Martin Luther King Jr stated:

Whatever affects one directly, affects all indirectly. I can never be what I ought to be until you are what you ought to be. This is the interrelated structure of reality.

This statement is valid on a personal level, but it is also true at an organizational level. The actions and behavior of organizations impact and shape the world we live in today and into the future.

Organizations need to address environmental, social, and governance (ESG) practices and reporting. Stakeholders, customers, employees, and investors want to ensure that the companies they interact with and invest in share the same values and commitments that they do. Regulators are keenly interested in ESG practices as governments enforce sustainability, social justice, and corporate governance standards. 

The heart of ESG is about the integrity of the organization. ESG covers a broad spectrum of a company’s conduct:

  • E = Environmental: Measures and reports on the organization’s values and commitments regarding stewardship of the natural world and environment. It includes reporting and monitoring the organization’s environmental initiatives for climate change, waste management, pollution, resource use and depletion, greenhouse gasses, etc.
  • S = Social: Measures and reports on the organization’s values and commitments regarding how it treats people. This includes employee and customer/partner relations, human rights (e.g., anti-slavery), diversity and inclusion, anti-harassment and discrimination, the privacy of individuals (both employees and others), working conditions and labor standards (e.g., child labor, forced labor, health and safety), and how the company participates and gives back to society and the communities it operates within.
  • G = Governance: Measures and reports on the culture and behaviors of the organization in context and alignment to its values and commitment. This includes finance and tax strategies, whistleblower and reporting of issues, resiliency, anti-bribery and corruption, security, board/executive diversity and structure, and overall transparency and accountability.

In order for an organization to do ESG reporting, they have to have something to report against. This requires that an ESG program be built on the policies of the organization.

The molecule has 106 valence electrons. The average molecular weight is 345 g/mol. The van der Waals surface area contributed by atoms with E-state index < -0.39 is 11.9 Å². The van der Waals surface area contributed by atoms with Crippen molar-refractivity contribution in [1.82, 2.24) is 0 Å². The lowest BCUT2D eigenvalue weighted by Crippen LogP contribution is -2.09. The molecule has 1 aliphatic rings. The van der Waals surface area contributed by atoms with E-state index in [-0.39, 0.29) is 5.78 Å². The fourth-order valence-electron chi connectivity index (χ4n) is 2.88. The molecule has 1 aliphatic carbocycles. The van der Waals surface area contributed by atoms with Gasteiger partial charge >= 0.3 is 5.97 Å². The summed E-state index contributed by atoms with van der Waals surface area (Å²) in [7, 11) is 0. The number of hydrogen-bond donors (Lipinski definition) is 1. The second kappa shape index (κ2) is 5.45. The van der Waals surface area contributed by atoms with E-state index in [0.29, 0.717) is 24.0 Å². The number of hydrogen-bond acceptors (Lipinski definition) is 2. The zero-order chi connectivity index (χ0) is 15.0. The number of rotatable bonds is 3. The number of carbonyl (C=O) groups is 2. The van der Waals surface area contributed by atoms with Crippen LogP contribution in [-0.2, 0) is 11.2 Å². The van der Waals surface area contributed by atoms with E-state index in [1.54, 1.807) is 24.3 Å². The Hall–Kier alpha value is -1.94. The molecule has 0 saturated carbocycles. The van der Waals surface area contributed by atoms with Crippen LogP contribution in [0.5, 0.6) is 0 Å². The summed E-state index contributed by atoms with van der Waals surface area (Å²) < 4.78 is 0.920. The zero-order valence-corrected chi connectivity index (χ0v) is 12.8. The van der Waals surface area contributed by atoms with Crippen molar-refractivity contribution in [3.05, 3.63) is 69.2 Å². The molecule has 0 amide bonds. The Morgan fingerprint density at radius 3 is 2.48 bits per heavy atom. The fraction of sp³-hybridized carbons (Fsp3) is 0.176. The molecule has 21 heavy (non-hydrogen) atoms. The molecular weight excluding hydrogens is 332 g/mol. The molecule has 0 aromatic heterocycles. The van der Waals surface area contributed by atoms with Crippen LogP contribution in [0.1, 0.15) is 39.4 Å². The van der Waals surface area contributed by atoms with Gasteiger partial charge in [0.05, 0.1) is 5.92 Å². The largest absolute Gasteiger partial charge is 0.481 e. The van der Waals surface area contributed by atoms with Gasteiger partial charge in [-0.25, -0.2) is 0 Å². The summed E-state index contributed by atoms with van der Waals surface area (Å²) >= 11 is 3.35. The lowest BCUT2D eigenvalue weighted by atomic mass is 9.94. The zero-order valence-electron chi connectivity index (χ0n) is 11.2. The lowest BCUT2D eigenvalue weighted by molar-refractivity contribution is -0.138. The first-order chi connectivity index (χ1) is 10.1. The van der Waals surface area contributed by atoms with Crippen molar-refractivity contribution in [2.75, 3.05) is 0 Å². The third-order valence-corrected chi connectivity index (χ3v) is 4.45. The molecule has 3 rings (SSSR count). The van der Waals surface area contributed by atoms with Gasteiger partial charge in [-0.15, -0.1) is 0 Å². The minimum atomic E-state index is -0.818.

The very foundation of an ESG strategy is an organization’s policies starting with a code of conduct and filtering down into the breadth of policies that support the many dimensions of the E, S, and G in ESG. It is in the policies that what is acceptable and not acceptable is defined. Policies define the behavior of individuals/roles, transactions, processes, and relationships of the organization.

You cannot have an ESG program without policies. Policies define the organization’s conduct, values, ethics, and controls to address risk and ensure that it reliably achieves objectives, including ESG related objectives. 

Any organization developing an ESG program should have the following in place:

  • Policy framework and index. An organization should have an overall policy management framework and an index of all of the organization’s policies. Unauthorized policies (rogue policies) can put a significant legal liability and duty of care on the organization. This index should tag the range of policies that apply to the ESG strategy and reporting of the organization, starting with the code of conduct and mapping across department policies.
  • Consistent template and style guide for policies. ESG related policies are to be consistently written conforming to the organization’s ‘policy on writing policies’ and style guide. Policies need to be published in an approved template to ensure they are easily recognizable as an official policy of the organization. 
  • Singular portal for policies. All policies should be easily accessible through a singular portal by employees and other stakeholders. When policies are scattered on different department portals, they tend to be managed inconsistently and confuse employees. A strong ESG culture means good policy engagement and easy accessibility to policies. 
  • Training and education. For ESG policies to be effective, it requires that the individual roles in the organization are properly trained on the policies in their particular context of the organization.
  • Processes for monitoring and enforcement. Well-written ESG policies are not enough; they have to be enforced. This means regular audits/assurance activities to measure that policies are adhered to that then feed into ESG reporting.
  • Issue reporting. The organization also needs clearly defined pathways to report ESG policy non-compliance issues, complaints, and incidents. This can be through hotlines, management reports, and other vehicles such as surveys and feedback. 

Guidance on how to implement these elements can be found in the open-source (free) Policy Management Capability Model at

When the organization does ESG reporting, these reports are built off of the organization’s policies and measure the adherence/conformance to these policies. Without clearly defined, communicated, and enforced ESG related policies, the organization has nothing to measure and report from. Policies are the foundation of an ESG program. 

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